The semi-futuristic story of Greg’s search for his missing girlfriend Chloe has been a long time coming, but after two years in the making Lost Echo is finally on its way to the App Store. Soon players will be able to lead Greg through a number of different 3D environments as he tries to figure out where Chloe disappeared to, and why no one else seems to think she ever existed. We asked Nick Konstantoglou and Vagelis Antonopoulos of KickBack Studios to tell us a little bit more about their long-running (and intriguing) project.
148Apps: Lost Echo looks quite striking. What were some of your inspirations for its visual style?
Nick Konstantoglou and Vagelis Antonopoulos (NK/VA): Thank you! We have a background in Architectural Visualization, so we knew we would put emphasis on lighting. That’s central to the style. We might have broken some kind of record for the amount of time we spent baking and tweaking lightmaps for an iOS game. We also researched a lot of modern architecture. For example the park (which is featured a lot in the trailer) is partly inspired by the HighLine park in New York. We went through quite a few iterations until we recognized the elements that fit the world we imagined. We wanted a world that looked slightly futuristic but realistic enough that it’s believable. There are also some shapes that are repeated throughout the game for story reasons (although it’s quite subtle).
148Apps: I also noticed that Lost Echo is supposed to work with older iOS devices, going all the way back to the iPhone 3GS. How in the heck did you manage that?
NK/VA: We started making the game 2 years ago. Supporting 3GS back then was normal and expected. But since this is our first game, we failed where all new developers fail. Planning! This was supposed to be a smaller project, but we started adding features and then it became something more ambitious. All rookie mistakes, we know how to plan things better now. Although since we didn’t give up and actually finished the game it was probably a good thing! So we kept the 3gs support in. We added a bit more to the graphics later on as time went by and we considered dropping the support for older devices at some point, but then we found that keeping it wasn’t that hard. After we had written the shaders to perform within our expectation and with some self control with the polycounts, getting it to run nicely on older devices was not that hard. Unity being a great engine helps as well.
148Apps: Were there any particular point-and-click games or series that you were keeping in mind while you were developing Lost Echo?
NK/VA: Well, not really. We love all the classics, for example Monkey Island. They are parts of our childhood and they are great games. They also have some elements that are very outdated now. But there is some of that old-school adventure spirit in our game. More recently we played a lot of Phoenix Wright. We can’t say we kept it in mind during development, but we did note how the dialogue presentation was great for smaller screens, very readable, and the variable text speeds gave it a lot of character.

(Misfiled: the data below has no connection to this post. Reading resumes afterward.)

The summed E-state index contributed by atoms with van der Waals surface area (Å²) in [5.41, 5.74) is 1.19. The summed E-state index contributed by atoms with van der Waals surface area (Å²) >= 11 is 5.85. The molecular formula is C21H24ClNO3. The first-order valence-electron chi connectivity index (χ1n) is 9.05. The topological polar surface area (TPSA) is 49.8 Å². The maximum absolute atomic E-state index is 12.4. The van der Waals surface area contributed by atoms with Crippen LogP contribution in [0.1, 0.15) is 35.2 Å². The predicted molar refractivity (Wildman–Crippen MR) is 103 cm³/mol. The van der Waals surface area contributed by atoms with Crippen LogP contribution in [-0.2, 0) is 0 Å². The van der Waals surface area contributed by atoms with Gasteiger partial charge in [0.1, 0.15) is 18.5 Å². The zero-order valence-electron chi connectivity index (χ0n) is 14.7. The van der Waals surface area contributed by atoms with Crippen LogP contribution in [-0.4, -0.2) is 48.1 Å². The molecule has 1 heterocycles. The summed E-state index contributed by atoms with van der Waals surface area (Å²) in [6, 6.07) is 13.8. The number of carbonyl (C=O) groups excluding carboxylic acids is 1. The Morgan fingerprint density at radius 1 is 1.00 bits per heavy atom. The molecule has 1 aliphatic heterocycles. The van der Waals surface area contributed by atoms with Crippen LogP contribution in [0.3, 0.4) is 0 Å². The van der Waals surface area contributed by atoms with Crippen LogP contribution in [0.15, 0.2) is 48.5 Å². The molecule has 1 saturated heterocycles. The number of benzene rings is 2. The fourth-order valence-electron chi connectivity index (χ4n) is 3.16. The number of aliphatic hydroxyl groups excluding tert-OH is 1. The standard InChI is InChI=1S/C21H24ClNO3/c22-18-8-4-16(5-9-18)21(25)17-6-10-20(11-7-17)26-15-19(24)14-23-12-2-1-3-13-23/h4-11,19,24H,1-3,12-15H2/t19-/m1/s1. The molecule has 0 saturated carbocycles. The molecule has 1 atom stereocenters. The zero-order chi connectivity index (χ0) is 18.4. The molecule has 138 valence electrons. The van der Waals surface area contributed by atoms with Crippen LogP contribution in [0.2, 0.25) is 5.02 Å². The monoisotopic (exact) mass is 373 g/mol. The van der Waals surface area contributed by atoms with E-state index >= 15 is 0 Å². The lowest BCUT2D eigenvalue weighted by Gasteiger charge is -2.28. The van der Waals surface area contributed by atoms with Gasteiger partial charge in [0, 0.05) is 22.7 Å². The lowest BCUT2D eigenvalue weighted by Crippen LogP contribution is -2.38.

148Apps: Should players expect traditional, item-centric puzzles (i.e. Monkey Island) or more self-contained head scratchers (i.e. Myst)? Possibly some sort of combination of the two?
NK/VA: A combination. There are item puzzles, dialogue based puzzles, and self contained puzzles/minigames. We wanted variation in our game and there are slight shifts in style throughout the game, to keep things interesting.
148Apps: Is Lost Echo going to be a self-contained adventure or were you thinking of adding episodes/chapters later on?
NK/VA: We are… not sure. There is definitely room for more stories, but the story arc that starts with this game, ends with this game. You have to understand, this is our first game and we didn’t (well, still don’t) know what kind of reception we would get, so we didn’t want to plan to make, say, 3 episodes/games and then be unable to make more than one. It’s also a pretty big game, much larger than the average episodic game and it took us a long time to develop. We’ll say this though, we would love to add a bit more to this game. We do have a small story that serves as a prequel to the game that we would love to add it to the game. But to be able to do that it will mean that the game will sell “well enough”.
We really appreciate Nick and Vagelis taking the time to answer our questions, and we’re looking forward to figuring out what happened to Chloe ourselves. Adventure game fans and lovers of psychological thrillers can check out Lost Echo when it’s released later this month for $2.99
Tagged with: $2.99, adventure, adventure game, interview, KickBack Studios, Lost Echo, Point and Click adventure